Posted August 17, 2016 by Administrator
Roadway hazards of all types cause motor vehicle accidents involving long-haul trucks every year. In a study released by the American Automobile Association the dangers of roadway debris was highlighted.
The study reviewed data from 2011 through 2014 and found that, during that 3 year span, road debris was responsible for causing 200,000 crashes. Road debris also accounted for 39,000 injuries and over 500 deaths during that time period.
Roadway debris includes substances, materials and objects that don’t belong on the road. Debris can come from passing vehicles, the environment and from natural disasters and weather. Wind, storms, tornadoes and hurricanes all can cause dangerous debris to be swept into the paths of vehicles on the road. Accidents have been caused by dust, dirt, sand, mud, asphalt, concrete, stones, pebbles, rocks, ice, snow, water, grease, engine oil, glass, nails, screws, auto parts, food, furniture, mattresses, garbage, luggage, animal corpses, construction supplies, leaves, twigs, seeds and more. Basically, anything that is foreign to the normal roadway surface can be a culprit.
Most crashes from road debris – about 66% of crashes – happen because an item fell off of a truck or vehicle. In one-third of the fatal accidents that can be attributed to road debris the driver swerved to avoid an object in the highway.
Sadly, most of the crashes that resulted in injury or death were avoidable. A lot of crashes are easily preventable if drivers take the necessary precautions to maintain their vehicles properly as well as secure their loads.”
All 50 states impose penalties on drivers found at fault for debris on the road. Other types of roadway hazards that can cause crashes include:
- Black ice
- Loose gravel or stones
- Blind spots
- Lack of guardrails
- Animal carcases
- Winding roads
- Manhole covers that have been improperly placed
Posted November 10, 2015 by Administrator
Cargo theft is one of the risks that are consistently evolving in the trucking industry. As commercial fleets struggle to keep up with risk management, criminals manage to find new ways to steal cargo without being caught. One of the hardest to predict methods of cargo theft is the fictitious pick-up.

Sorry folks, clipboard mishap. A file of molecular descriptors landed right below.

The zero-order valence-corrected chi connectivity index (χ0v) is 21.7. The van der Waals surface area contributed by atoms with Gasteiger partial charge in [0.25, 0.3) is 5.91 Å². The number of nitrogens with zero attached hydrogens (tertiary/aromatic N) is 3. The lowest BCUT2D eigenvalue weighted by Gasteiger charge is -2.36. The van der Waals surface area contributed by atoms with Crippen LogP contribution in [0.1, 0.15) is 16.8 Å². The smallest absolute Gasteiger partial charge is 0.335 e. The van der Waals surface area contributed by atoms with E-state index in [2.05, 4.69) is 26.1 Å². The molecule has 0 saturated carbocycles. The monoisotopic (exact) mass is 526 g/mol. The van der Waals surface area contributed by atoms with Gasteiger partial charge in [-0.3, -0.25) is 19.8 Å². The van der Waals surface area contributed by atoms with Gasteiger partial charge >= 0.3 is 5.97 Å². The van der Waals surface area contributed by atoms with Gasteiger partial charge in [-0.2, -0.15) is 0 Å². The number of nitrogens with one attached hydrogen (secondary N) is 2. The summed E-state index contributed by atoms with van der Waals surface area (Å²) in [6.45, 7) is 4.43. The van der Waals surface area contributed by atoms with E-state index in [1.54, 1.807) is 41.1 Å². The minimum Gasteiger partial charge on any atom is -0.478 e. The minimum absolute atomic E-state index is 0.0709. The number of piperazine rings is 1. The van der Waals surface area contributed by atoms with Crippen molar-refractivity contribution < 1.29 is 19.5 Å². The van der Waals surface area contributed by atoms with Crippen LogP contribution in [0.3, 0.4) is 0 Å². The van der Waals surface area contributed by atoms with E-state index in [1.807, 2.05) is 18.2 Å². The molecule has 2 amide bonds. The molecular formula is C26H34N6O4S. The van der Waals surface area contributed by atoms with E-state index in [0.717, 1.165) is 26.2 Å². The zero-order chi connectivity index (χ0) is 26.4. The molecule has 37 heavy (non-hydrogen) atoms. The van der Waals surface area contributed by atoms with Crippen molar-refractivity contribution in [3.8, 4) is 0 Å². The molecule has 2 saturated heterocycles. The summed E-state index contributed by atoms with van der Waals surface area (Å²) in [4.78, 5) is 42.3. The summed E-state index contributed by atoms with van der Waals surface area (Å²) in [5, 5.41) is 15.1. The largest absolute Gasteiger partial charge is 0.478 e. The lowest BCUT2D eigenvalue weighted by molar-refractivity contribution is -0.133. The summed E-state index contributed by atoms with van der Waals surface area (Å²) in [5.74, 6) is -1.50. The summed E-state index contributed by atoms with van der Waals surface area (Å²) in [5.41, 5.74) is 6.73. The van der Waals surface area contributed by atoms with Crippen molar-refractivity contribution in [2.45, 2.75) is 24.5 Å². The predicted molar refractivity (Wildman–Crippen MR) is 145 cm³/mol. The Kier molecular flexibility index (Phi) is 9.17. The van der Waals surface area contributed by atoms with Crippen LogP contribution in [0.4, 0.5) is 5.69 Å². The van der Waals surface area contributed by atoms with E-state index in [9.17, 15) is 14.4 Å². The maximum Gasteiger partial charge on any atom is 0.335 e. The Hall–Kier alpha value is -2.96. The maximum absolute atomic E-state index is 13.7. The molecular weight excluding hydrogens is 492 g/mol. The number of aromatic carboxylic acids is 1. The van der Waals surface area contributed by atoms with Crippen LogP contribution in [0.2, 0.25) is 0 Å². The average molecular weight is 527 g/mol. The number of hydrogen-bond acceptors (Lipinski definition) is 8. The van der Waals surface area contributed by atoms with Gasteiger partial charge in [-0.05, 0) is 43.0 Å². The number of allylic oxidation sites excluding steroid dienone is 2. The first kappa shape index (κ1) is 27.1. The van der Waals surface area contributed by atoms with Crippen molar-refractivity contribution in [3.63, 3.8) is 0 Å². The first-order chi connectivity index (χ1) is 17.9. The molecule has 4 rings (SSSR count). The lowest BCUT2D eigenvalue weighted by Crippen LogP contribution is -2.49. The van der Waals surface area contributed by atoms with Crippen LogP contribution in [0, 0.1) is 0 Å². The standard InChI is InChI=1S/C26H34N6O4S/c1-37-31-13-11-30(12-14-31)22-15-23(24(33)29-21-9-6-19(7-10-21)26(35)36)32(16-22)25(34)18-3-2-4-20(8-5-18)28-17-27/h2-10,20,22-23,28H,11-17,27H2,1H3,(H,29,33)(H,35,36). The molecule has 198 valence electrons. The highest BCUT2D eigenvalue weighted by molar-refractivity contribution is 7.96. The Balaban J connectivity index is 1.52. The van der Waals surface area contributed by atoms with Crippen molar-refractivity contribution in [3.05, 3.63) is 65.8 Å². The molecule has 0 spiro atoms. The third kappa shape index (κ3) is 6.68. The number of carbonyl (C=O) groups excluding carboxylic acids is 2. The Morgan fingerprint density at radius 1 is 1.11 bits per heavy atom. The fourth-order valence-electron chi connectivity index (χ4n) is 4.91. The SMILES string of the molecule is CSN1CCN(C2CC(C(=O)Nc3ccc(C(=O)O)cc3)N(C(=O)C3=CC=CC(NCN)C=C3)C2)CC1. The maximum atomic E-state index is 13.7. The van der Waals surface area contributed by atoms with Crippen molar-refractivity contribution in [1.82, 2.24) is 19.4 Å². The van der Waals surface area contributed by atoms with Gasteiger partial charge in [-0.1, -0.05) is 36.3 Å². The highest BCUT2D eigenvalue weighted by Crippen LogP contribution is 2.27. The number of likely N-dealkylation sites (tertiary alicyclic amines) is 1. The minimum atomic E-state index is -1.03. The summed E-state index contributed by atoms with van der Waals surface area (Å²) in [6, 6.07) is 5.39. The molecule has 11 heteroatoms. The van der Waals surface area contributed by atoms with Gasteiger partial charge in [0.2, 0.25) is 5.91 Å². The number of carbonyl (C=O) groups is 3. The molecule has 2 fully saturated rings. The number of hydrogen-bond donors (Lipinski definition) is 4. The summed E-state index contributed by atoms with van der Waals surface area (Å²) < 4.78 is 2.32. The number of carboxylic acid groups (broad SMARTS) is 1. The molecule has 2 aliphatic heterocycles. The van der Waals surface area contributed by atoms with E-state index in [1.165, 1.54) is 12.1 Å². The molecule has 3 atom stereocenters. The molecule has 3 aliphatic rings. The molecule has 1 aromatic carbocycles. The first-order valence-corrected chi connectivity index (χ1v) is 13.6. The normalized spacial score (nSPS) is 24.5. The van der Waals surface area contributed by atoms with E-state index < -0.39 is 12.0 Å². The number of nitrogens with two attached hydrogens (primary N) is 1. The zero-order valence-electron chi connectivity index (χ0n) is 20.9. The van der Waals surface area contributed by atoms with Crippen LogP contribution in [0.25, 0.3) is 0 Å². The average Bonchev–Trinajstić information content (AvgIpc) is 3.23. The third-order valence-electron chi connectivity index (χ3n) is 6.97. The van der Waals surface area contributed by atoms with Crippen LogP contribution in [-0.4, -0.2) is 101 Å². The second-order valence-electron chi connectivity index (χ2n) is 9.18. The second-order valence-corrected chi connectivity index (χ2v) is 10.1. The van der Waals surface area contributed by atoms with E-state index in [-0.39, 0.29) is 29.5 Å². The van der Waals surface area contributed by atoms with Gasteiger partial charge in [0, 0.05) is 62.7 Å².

Criminals Act As if They Belong
One of the reasons way this method of cargo theft is so difficult to predict and prevent is because it often involves identity theft. Criminals find out about cargo that needs shipping on the Internet and pretend to be a legitimate trucking company when they agree to transport the items for the company.
These criminals can obtain information about your company on the Internet, including your Interstate Operating Authority number. Then they place your company logo on a truck, show up at the company, load the cargo and later resell it for a profit.
Identity Theft Damages Reputation
As anyone who has his or her identity stolen can tell you, it takes years to recover your good name once it has been misused. And for businesses, this kind of blow to your reputation can cause you to lose everything. So protect your identity and company information while doing business online.
Protect Company and Cargo
In order to protect your company and cargo remember these tips:
- Don’t put your DOT credentials online and don’t give them out on the phone
- Keep cargo moving, especially on Thursday and Friday when most of these thefts occur
- Reduce the number of hand offs of cargo by using teams for your trucks
- Food is biggest target because it is harder to trace when it is stolen
- GPS trackers are beneficial for cargo but RFID tagging benefits criminals too
By keeping your data secure, your trucks moving and a team to make sure your vehicles are always staffed you can reduce the chances your trucking company will be the victim of cybercrime. And to learn more about transportation safety, risk reduction, and best practices, contact us